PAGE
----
Program Schedule

3 women on world hijab day panel 3 women on world hijab day panel

Sunday, June 18

Arrive at campus, campus tour, and dinner.

Monday, June 19: Overview of Islam's origins, global expansion, and U.S. history

Morning: Exploring foundational Institute themes, discussing essays by educational philosopher John Dewey, including "Freedom" (1937) and "Creative Democracy— The Task Before Us" (1939).

Afternoon: Visiting Scholar Kayla Wheeler provides historical, geopolitical, and sociological contexts for understanding contemporary Islam in the U.S.: Muslims who came to the Americas as enslaved people from the west coast of Africa, early 20th century social movements of Black Americans that integrate Islam, Muslim contributions to the Civil Rights movement of the 1950s and 1960s, and the formation of Muslim American communities with roots in Asia and the Middle East after the liberalization of American immigration laws in 1965. Participants will put together an timeline of American Muslim contributions to U.S. history.

Evening: Social, on campus, hosted by Provost's office.

Tuesday, June 20: Reading Muslim-American texts: Spaces, practices, people

Morning: Visiting Scholar Edward E. Curtis IV will lead participants in a discussion of the history of food in Muslim communities and current Muslim American foodways, based on two chapters excerpted from The Practice of Islam in America: An Introduction.

Afternoon: A visit to the Islamic Center of Greater Cincinnati (ICGC), a local mosque. Participants will tour the facilities and attend a community-wide talk by Edward Curtis based on his two recent books on Muslim American experiences in the Midwest.

Evening: Dinner at Middle Eastern restaurant in Cincinnati.

Wednesday, June 21: Muslim American Identities and Religious Expression

Morning: Curtis leads a discussion on selections from Muslims of the Heartland: How Syrian Immigrants Made a Home in the American Midwest.

Lunchtime presentation:  Liz Wilson presents resources on Muslim American demographics with a focus on Islam and race.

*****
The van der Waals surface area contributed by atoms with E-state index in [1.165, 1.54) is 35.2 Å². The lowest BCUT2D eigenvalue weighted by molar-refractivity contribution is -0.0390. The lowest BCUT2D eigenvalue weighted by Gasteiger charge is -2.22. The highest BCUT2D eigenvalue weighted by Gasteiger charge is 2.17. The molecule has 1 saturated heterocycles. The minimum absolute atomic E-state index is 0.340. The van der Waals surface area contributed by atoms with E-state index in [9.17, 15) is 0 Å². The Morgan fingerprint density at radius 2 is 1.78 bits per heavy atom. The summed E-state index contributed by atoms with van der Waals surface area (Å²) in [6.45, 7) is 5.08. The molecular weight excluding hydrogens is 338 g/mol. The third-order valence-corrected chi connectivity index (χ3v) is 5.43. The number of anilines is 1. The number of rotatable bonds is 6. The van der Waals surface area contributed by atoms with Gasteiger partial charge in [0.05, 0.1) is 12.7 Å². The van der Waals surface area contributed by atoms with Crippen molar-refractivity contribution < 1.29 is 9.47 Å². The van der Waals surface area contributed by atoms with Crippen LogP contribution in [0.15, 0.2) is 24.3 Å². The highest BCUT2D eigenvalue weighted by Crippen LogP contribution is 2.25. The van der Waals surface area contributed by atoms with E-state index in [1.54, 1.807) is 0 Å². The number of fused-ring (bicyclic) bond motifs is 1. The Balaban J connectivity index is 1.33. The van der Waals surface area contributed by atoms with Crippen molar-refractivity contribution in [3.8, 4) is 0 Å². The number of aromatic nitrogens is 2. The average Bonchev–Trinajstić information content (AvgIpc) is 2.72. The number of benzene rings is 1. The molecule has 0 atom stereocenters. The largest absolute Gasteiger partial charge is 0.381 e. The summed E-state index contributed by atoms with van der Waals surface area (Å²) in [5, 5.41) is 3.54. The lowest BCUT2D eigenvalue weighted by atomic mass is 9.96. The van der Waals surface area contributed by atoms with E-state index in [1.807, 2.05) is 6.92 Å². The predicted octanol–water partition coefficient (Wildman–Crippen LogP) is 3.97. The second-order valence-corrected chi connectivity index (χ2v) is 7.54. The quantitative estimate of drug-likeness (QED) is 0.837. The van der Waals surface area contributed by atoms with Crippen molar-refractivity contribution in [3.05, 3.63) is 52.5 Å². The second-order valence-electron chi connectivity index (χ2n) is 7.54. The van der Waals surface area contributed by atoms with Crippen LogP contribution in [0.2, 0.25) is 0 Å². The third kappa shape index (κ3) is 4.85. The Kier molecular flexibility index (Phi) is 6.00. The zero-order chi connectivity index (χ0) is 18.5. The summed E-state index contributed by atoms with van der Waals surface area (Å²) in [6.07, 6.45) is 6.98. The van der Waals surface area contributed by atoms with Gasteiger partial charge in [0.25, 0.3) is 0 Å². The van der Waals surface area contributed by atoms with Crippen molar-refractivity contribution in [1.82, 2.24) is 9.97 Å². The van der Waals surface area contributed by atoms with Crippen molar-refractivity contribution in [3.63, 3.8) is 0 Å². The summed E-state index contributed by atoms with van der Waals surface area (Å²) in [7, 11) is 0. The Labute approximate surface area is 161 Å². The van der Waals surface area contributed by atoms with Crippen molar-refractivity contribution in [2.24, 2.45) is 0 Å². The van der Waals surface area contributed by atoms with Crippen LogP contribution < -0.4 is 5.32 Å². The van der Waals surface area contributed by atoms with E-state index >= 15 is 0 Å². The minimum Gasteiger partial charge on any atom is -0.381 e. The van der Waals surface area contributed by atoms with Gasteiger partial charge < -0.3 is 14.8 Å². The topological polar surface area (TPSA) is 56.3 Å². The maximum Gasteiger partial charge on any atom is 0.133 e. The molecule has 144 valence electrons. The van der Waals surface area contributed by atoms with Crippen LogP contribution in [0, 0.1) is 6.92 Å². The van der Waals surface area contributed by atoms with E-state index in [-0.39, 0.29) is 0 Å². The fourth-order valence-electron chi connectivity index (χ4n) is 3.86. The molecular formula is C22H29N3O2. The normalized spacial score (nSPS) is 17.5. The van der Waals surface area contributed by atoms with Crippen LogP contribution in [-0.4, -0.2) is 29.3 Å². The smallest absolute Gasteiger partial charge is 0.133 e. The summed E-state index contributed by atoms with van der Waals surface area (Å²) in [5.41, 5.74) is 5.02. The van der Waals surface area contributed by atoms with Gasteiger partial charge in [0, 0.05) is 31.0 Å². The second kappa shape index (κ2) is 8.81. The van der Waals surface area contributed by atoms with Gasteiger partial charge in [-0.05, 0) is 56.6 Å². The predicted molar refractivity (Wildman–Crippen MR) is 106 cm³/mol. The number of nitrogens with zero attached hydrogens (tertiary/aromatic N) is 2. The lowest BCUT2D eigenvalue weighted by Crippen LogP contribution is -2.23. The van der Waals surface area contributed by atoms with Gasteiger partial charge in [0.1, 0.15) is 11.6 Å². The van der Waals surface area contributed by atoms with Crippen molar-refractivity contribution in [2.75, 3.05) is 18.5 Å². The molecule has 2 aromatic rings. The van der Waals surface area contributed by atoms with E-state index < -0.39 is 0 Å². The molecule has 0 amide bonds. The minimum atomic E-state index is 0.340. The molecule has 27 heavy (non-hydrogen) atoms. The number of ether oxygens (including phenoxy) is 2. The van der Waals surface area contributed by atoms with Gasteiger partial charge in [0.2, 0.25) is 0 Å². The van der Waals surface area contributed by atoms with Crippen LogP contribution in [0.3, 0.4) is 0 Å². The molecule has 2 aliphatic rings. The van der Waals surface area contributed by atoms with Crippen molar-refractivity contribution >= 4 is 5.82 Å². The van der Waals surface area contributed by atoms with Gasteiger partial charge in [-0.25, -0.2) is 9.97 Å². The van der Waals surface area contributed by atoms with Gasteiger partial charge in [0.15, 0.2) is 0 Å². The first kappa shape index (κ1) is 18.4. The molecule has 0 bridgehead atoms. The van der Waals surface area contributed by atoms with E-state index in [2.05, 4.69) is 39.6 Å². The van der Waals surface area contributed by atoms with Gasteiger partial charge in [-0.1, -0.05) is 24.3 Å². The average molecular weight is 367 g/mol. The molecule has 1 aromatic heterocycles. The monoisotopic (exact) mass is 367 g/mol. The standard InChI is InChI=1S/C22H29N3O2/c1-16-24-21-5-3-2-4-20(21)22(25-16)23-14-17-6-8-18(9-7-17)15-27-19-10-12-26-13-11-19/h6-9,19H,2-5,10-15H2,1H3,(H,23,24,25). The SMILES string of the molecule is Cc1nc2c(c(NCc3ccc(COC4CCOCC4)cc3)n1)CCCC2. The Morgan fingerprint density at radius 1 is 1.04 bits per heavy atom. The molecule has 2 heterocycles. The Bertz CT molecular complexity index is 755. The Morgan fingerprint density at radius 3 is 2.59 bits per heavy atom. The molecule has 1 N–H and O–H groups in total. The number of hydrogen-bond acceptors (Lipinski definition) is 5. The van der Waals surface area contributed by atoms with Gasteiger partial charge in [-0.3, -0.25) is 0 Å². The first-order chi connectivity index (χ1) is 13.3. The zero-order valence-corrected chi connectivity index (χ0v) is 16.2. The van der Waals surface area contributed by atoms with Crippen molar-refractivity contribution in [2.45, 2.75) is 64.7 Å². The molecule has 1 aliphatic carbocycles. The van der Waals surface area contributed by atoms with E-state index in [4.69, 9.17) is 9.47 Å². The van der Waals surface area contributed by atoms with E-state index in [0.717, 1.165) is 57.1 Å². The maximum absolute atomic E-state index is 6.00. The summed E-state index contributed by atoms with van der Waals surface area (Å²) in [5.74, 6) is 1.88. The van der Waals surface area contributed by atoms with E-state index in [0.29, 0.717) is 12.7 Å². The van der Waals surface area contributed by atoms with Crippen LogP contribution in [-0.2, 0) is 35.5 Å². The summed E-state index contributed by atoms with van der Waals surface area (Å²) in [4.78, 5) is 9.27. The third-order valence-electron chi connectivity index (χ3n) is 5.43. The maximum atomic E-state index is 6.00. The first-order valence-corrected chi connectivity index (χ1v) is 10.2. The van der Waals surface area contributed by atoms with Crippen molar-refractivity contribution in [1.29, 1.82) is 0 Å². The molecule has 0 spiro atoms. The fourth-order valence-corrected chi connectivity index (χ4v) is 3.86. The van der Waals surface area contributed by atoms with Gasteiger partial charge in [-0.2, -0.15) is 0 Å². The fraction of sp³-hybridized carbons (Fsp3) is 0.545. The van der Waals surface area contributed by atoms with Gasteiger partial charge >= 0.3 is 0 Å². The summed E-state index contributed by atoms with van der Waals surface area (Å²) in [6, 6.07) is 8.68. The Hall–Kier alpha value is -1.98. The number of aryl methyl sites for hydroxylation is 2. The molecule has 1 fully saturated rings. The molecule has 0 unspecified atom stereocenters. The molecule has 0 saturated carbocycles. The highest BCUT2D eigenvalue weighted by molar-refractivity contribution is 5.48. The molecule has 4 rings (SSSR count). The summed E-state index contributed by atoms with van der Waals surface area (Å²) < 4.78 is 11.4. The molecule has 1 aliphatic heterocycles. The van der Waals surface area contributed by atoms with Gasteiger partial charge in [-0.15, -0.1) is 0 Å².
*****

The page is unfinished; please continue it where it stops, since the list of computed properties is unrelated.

Afternoon: Visiting scholar Liz Bucar leads discussion on the novel Girl in a Tangerine Scarf, exploring themes of intersectionality and hybridity in the process by which the Syrian American Muslim protagonist Khadra learns what it might mean to live somewhere in between "Muslim" and "American.” Bucar will help participants explore how religious identity changes through the course of life, utilizing sociologist Lori Peek's article, "Becoming Muslim: The Development of a Religious Identity.”

Evening: Optional screening of Fordson: Faith, Fasting, Football, and the American Dream (2011), a documentary film about a predominately Muslim high school football team in Dearborn.

Thursday, June 22: U.S. Muslim Practices and Communal Life

Morning: Liz Bucar leads discussion on the cultural politics of gender and dress within Muslim American communities.

Afternoon: A panel of Muslim-American students/families from public schools in the Cincinnati region come to share their experiences and engage in discussion with Institute participants.

Evening: Reception and informal conversation on Miami University campus capped by a performance of regional folk artists playing a medley of Middle Eastern musical selections.

Friday, June 23: Muslim American Communal Identities and Ways to Enhance Student Success

Morning: Virtual guest Loukia Sarroub leads discussion on factors that contribute to Muslim American communal identity and ways to enhance student success by reframing what literacy means in various Muslim American communities.

Working lunch: Initial development of curriculum project ideas and local community research queries.